32. McKinley J, Dempster M, Gormley GJ. “Sorry, I meant the patient’s left side”: Impact of distraction on left–right discrimination. Med Educ. 2015;49:427–435.
33. Neumann M, Edelhäuser F, Tauschel D, et al. Empathy decline and its reasons: A systematic review of studies with medical students and residents. Acad Med. 2011;86:996–1009.
34. Sullivan GM, Feinn R. Using effect size—Or why the P value is not enough. J Grad Med Educ. 2012;4:279–282.
35. Ziring D, Danoff D, Grosseman S, et al. How do medical schools identify and remediate professionalism lapses in medical students? A study of U.S. and Canadian medical schools. Acad Med. 2015;90:913–920.
36. Andersen JP, Haustein S. Influence of study type on Twitter activity for medical research papers. https://arxiv.org/ftp/arxiv/papers/1507/1507.00154.pdf. Published 2015. Accessed July 17, 2017.
37. Young JR. 10 high fliers on Twitter. http://www.chronicle.com/article/10-High-Fliers-on-Twitter/16488. Published April 10, 2009. Accessed July 5, 2017.
38. Jensen JD, Krakow M, John KK, Liu M. Against conventional wisdom: When the public, the media, and medical practice collide. BMC Med Inform Decis Mak. 2013;13(suppl 3):S4.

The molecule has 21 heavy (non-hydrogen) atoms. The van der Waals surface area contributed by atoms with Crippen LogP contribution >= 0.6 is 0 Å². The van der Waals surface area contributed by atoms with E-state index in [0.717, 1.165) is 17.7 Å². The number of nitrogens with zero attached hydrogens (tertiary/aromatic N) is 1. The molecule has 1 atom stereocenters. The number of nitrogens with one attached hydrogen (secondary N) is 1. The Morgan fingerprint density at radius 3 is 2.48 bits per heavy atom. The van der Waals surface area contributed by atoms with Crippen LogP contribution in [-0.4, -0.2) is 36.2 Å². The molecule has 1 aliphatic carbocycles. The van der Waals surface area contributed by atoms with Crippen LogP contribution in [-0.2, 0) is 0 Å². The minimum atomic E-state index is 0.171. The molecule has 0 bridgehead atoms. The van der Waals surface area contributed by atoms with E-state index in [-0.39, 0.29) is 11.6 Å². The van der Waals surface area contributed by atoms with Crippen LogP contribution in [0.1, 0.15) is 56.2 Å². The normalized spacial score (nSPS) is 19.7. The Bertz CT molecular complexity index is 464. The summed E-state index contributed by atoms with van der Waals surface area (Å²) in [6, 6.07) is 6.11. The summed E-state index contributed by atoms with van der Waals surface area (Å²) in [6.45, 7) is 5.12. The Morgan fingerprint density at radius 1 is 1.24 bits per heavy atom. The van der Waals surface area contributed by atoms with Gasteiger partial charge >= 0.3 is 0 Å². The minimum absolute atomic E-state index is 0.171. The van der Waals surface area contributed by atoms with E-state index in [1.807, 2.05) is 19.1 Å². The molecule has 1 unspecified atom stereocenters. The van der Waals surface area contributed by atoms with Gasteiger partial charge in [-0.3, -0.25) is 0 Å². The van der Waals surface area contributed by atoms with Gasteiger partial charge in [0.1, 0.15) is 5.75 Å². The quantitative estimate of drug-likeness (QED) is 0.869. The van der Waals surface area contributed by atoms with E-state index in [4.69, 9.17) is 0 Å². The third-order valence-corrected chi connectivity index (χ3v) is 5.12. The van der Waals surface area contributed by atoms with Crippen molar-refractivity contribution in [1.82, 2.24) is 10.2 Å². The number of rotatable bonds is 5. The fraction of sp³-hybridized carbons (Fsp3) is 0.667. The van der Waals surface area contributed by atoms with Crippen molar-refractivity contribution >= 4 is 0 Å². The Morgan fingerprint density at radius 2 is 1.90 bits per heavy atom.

39. Craig ID, Plume AM, McVeigh ME, Pringle J, Amin M. Do open access articles have greater citation impact? A critical review of the literature. J Informetr. 2007;1:239–248.
40. Costas R, Zahedi Z, Wouters P. Do “altmetrics” correlate with citations? Extensive comparison of altmetric indicators with citations from a multidisciplinary perspective. J Assoc Info Sci Tech. 2015;66:2003–2019.
41. Wakefield AJ, Murch SH, Anthony A, et al. RETRACTED: Illeal-lymphoid-nodular hyperplasia, non-specific colitis, and pervasive developmental disorder in children. Lancet. 1998;351:637–641.

Supplemental Digital Content

Back to Top | Article Outline
© 2017 by the Association of American Medical Colleges